"There is no more lovely, friendly and charming relationship, communion or company than a good marriage."
--Martin Luther

Thursday, 2 February 2012

Waiting, part III: Waiting to Serve

Most of this post came from a couple of sermons by my excellent pastor Charles Price, so I take no credit for it. I thought it was pretty relevant to my waiting series, as it looks at another aspect of what waiting is and why it can be positive. Please note, there was a lot more to the sermons than this; I'm just blogging about what was relevant to the “waiting” theme.

Our church has been going through Nehemiah. First we looked at Nehemiah 1 and how Nehemiah wept and mourned over the brokenness of his people. The second sermon focused on Nehemiah's actions in the first part of chapter 2. Pastor P. noted that the actions of chapters 1 and 2 took place about four months apart. That means that Nehemiah was mourning and praying for his people for several months before he was able to speak to the King. It seems like a really long time to go on with this burden on your heart. The pastor pointed out that when we feel an emotional reaction to something, especially if we perceive it as a call to act, sometimes the appropriate response is to... wait.

What? Shouldn't we just GO? Not so fast, said our Pastor. We should take time to pray to God for the burden to be deepened, or lifted, according to His will. We need to discern whether this is an emotional response to a need, or a true call. The truth is, there are so many needs around us that we cannot respond to them all, so we ought to put careful thought and prayer into our calling. The Pastor mentioned that out of every 100 people that step forward at conferences or otherwise express interest to missions in becoming missionaries, only about one person actually ends up on the mission field.** That's pretty sobering. Perhaps some of that is due to other factors such as life changes, but much of it surely is due to people making emotionally charged decisions without thinking through or praying about the next steps.

Of course (and I'm adding my own comments here), we can prepare as we pray. While Nehemiah was fasting, mourning, and praying, he was likely also thinking about how he would go forward, what he would need for the journey, etc. We too can pray with our minds open to HOW God may use use us to serve. We also may require training before we can go. Perhaps we need to finish school or to study a new language. This prayer time is not meant to be an excuse NOT to serve, but rather a time in which our hearts are prepared for the service.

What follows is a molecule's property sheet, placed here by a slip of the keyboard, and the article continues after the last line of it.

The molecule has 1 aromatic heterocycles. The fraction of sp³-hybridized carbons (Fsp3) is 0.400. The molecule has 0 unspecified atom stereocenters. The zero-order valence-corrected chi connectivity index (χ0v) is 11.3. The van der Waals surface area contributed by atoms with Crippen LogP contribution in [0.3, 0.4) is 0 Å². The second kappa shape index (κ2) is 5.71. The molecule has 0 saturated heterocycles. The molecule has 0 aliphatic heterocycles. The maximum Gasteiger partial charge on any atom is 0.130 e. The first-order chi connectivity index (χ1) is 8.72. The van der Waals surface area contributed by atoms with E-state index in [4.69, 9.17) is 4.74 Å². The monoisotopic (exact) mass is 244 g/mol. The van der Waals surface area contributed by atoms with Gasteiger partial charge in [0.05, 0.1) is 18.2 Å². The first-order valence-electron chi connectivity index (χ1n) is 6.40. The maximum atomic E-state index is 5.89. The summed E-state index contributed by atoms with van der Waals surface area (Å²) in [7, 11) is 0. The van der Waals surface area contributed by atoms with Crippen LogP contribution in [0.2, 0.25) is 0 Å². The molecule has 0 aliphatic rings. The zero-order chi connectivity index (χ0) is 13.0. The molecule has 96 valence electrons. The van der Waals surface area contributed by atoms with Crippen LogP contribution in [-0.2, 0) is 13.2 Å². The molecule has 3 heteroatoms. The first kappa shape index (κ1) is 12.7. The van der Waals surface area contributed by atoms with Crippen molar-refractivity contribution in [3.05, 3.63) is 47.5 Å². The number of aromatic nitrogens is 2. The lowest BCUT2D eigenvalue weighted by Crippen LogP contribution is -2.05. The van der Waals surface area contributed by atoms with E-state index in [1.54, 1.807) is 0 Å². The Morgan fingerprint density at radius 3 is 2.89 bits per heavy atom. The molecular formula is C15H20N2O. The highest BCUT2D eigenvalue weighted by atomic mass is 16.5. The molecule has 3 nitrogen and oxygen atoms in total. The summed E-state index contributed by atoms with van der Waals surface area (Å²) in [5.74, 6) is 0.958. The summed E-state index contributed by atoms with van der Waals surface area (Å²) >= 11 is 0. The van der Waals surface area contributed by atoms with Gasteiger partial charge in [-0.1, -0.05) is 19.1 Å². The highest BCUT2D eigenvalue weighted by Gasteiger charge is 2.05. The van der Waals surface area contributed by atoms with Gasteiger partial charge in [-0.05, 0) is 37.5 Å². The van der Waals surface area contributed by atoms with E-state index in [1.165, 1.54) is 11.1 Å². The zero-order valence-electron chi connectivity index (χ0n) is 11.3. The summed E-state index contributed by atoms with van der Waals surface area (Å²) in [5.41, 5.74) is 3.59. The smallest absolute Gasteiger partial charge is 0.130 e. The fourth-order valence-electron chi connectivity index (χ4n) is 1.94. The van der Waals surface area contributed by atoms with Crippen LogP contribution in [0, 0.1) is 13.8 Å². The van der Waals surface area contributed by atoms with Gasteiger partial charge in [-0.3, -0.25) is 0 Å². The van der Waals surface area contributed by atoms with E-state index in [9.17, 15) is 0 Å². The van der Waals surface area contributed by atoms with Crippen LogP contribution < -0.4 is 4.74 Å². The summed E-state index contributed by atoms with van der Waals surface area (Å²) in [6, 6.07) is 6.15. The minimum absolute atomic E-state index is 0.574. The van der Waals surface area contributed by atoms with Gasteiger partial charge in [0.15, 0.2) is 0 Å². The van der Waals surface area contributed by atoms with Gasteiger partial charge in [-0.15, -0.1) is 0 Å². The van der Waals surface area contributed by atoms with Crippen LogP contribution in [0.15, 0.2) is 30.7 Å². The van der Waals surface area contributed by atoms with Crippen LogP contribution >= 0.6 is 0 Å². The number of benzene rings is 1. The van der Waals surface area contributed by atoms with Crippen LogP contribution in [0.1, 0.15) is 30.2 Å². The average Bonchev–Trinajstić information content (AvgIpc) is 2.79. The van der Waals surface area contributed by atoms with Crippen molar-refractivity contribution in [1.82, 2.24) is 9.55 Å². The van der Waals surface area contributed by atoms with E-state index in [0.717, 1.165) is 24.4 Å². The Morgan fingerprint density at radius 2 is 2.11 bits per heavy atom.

Pastor P. also mentioned in a later sermon that we are called to serve where we are. He said this in reference to the men and women who helped build the wall around Jerusalem; many of them built sections of the wall that were close to their homes. Of course, we also are called to be servants of God at all times, so just because we are waiting on a calling does not mean that we should give up serving in the meantime!

I hope this is helpful. I found the message both encouraging and convicting. There is the encouragement that if you've felt a call to something, but not had the chance to act, it may just not be the right time yet. I also felt convicted as there have been many times when I felt a burden, but rather than prayerfully consider it, I got discouraged when the opportunity to act didn't open up in the short term.

**I don't know the source for this information.

No comments:

Post a Comment